At this juncture, pressure differential across the resilient sleeve 48 is released and it is free to expand, restoring its original shape. This enables the fish 50 to be released by pulling on the tool. Also, when the sleeve 18 is moved downward, it opens ports 9 to the annular area to eliminate having to pull a wet string.

The foregoing description applies both to the embodiment 10 and to the embodiment 70. The fluid release just mentioned occurs in both version. The fluid release is accomplished in the embodiments 10 and 70 both. They differ only in the nature of the rubber forming the sleeves as previously explained.

After release, the tubing string can then be retrieved and pulled from the well with the tool 10 or 70 attached, and the fish is then left in place.

While the foregoing is directed to the preferred embodiments, the scope is determined by the claims which follow.

Patent Citations
Cited PatentFiling datePublication dateApplicantTitle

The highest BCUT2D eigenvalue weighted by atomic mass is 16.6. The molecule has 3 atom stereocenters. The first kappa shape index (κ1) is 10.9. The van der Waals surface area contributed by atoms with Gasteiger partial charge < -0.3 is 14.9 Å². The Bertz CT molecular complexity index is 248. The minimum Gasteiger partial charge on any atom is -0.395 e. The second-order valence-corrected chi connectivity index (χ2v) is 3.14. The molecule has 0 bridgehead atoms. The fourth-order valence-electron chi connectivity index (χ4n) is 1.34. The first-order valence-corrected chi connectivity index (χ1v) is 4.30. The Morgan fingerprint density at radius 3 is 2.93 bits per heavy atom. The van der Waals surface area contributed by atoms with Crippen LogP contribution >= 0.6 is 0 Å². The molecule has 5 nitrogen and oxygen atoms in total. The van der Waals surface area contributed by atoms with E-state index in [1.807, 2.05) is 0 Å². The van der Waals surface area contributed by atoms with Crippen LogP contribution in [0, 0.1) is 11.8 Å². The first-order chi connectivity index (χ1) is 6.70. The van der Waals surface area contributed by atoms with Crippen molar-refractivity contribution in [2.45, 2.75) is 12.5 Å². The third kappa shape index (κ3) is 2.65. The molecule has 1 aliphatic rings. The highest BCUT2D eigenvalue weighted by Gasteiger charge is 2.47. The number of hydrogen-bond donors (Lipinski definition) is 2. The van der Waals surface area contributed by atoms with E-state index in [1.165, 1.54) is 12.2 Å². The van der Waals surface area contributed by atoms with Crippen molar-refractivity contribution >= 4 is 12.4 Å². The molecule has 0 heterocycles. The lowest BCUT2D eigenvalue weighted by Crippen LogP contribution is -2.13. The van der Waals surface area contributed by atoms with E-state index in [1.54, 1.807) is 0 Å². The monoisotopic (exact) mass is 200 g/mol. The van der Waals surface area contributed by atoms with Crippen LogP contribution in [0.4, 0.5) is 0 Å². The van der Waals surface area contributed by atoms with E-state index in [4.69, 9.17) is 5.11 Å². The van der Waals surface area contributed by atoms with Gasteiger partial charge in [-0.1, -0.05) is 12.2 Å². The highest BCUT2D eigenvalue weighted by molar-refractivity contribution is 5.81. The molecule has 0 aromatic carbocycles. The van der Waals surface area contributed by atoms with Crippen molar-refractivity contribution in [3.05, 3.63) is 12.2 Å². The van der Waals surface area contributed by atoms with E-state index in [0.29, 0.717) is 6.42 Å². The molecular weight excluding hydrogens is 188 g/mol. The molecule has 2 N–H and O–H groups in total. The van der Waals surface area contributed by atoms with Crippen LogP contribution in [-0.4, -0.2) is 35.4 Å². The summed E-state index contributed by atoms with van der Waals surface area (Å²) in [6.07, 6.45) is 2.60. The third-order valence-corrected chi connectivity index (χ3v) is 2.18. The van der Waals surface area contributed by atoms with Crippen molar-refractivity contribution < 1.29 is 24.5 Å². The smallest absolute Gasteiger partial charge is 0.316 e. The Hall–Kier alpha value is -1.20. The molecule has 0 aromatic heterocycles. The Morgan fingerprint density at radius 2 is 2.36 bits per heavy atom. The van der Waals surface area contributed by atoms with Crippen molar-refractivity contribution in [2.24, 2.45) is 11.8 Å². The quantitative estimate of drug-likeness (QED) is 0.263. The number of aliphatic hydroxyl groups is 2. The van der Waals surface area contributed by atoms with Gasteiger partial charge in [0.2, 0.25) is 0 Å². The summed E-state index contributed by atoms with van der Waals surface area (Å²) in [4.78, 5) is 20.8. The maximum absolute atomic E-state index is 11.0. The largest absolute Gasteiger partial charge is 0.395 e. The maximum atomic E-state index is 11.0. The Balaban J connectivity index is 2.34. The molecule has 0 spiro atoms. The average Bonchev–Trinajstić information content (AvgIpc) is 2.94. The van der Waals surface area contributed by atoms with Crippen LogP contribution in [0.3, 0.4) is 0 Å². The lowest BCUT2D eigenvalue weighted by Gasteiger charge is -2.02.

US3542354 *Jun 12, 1968Nov 24, 1970Micromatic Hone CorpNondistortive work holding fixture
US4052861 *Aug 4, 1975Oct 11, 1977Lynes, Inc.Inflatable securing arrangement
US4989909 *Aug 17, 1989Feb 5, 1991Franks Casing Crew And Rental Tools, Inc.Friction grip for tubular goods
DE2814915A1 *Apr 6, 1978Oct 19, 1978Tech Louis MenardHydraulisch betaetigbare vorrichtung zum greifen eines gegenstandes mit wenigstens einem inneren oder aeusseren rohrkoerperfoermigen abschnitt
Referenced by
Citing PatentFiling datePublication dateApplicantTitle
US5765638 *Dec 26, 1996Jun 16, 1998Houston Engineers, Inc.Tool for use in retrieving an essentially cylindrical object from a well bore
US6848506Jun 28, 2002Feb 1, 2005The Charles Machine Works, Inc.Rotary driven retrieval tool for horizontal directional drilling operations
US8590613Jan 5, 2011Nov 26, 2013Baker Hughes IncorporatedOvershot with dynamic seal feature
WO2012094322A2 *Jan 3, 2012Jul 12, 2012Baker Hughes IncorporatedOvershot with dynamic seal feature
U.S. Classification166/98, 294/86.32, 166/187, 294/119.3
International ClassificationE21B23/04, E21B31/18
Cooperative ClassificationE21B23/04, E21B31/18
European ClassificationE21B31/18, E21B23/04
Legal Events
Dec 11, 2001FPExpired due to failure to pay maintenance fee
Effective date: 20011005
Oct 5, 2001LAPSLapse for failure to pay maintenance fees
May 1, 2001REMIMaintenance fee reminder mailed
Mar 25, 1997FPAYFee payment
Year of fee payment: 4
Feb 19, 1992ASAssignment
Effective date: 19920103